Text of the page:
Instead of transferring ownership to its creative product, the agency should license its creative products. For example, the client pays a fee to the agency during the term of the contract and during that term is allowed to use any creative prepared for it by the agency. But the agency retains ownership, including copyright of the creative, and when the term of the contract is over so is the right to use the agency’s creative, absent a negotiated license fee for use. This theme can be varied to account for those situations where the agency terminates the contract for reasons other than the client’s breach, or where the client terminates the agency for real cause. In those situations, the agency might allow a one year paid-up license for use of its creative.
For clients who do not want to risk the inability to come to terms on the use of creative following termination of the contract, a fall back license fee might be provided in the contract if the parties can’t reach agreement. And, imaginative negotiators can phase-in client ownership of agency creative if the agency-client relationship lasts for a number of years.
The restrictions on use following termination should be broadened to include not only the expression of the agency’s concepts but those concepts themselves. For example, the longest running ad campaign, as recognized by TRIVAL PURSUIT, was Choice Hotel’s Man in a Suitcase campaign. Choice abandoned this campaign after it changed agencies, but if it did not and still wanted to employ the concept of a celebrity popping out of a suitcase in a hotel room, it would have been free to so do absent a contract restriction. Expression and concept are different so to restrict use of the concept, or theme, the contract restrictions must be sufficiently broad.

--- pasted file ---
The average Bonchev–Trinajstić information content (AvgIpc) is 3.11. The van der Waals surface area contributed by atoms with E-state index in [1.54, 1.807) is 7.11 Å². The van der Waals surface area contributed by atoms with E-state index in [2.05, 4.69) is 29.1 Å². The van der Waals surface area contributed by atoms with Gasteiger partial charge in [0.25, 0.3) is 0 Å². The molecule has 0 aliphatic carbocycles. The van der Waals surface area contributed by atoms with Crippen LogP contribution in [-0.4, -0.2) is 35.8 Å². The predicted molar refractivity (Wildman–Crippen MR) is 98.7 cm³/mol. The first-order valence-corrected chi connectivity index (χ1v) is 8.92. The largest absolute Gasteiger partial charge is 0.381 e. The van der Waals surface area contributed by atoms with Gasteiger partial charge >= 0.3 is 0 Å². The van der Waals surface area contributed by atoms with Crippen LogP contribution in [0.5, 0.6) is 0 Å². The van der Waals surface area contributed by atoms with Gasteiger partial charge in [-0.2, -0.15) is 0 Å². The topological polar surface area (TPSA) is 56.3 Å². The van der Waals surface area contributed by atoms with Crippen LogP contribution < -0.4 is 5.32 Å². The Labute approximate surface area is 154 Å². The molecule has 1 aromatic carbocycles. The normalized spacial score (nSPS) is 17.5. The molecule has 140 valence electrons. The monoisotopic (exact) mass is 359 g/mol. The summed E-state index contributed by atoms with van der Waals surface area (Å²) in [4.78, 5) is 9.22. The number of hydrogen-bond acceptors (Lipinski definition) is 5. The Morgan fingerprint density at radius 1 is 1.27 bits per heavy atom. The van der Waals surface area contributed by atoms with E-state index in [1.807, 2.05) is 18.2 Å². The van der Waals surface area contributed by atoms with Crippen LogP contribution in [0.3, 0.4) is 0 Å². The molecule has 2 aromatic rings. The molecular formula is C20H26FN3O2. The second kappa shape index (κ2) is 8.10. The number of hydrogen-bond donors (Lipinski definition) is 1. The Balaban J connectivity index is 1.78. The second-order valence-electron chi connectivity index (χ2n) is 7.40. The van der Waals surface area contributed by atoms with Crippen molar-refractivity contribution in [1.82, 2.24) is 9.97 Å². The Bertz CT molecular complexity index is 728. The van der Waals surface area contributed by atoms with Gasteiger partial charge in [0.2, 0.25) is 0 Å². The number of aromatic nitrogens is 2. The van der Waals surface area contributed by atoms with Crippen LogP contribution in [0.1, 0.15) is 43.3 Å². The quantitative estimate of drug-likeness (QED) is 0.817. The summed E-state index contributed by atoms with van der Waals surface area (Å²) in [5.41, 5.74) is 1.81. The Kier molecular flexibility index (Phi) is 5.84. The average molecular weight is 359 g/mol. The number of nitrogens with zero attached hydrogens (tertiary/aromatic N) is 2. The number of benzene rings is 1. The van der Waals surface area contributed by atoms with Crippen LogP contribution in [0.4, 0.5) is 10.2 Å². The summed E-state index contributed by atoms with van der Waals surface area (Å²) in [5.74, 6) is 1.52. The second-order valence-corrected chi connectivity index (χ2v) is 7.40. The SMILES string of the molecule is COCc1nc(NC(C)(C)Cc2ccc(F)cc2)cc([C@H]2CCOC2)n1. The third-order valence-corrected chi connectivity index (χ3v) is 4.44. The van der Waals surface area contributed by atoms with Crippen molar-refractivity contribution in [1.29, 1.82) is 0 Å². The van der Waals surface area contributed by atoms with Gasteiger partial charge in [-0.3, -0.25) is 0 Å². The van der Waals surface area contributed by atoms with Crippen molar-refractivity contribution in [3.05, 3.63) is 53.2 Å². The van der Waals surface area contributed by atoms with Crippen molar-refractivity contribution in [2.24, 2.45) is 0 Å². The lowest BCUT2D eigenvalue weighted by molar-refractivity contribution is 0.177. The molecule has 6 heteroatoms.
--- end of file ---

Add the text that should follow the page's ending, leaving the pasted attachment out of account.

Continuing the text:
Third, agencies can partner with their clients by being paid based on the results of their efforts to sell their clients’ products. This takes nerve because success means payment; failure does not. The success of new product campaigns can be measured against client projections – hit the projections, earn a fee and a bonus. Exceed projections and earn a larger bonus. The success of advertising an existing product can be measured against base-line sales. Think direct response. When the ad runs, either the phone lines light up or they are dark. Payment or no payment. The same can occur with traditional campaigns although measurement of results will take longer.
Contingent compensation should sober an agency’s desire to work for a company whose product or staff is questionable. But for good products and clients, a demonstrable record of really pushing sales should lead to new agency business.
Two things are clear. An agency needs to create stand out ads that sell products. And when it develops that reputation, it can demand imaginative compensation packages and the client will go along. Until an agency can do both it does not really control its own future – its clients do.

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Jim Astrachan is a principal in the Baltimore/Washington law firm of Astrachan Gunst Thomas, P.C. and is the author of the 4 volume legal treatise "The Law of Advertising."  Jim was named one of the Best Lawyers in America in 2005 and 2007 (advertising and intellectual property law), and 2008 (intellectual property), and in 2007 was named one of Maryland’s "Legal Elite" for excellence in law.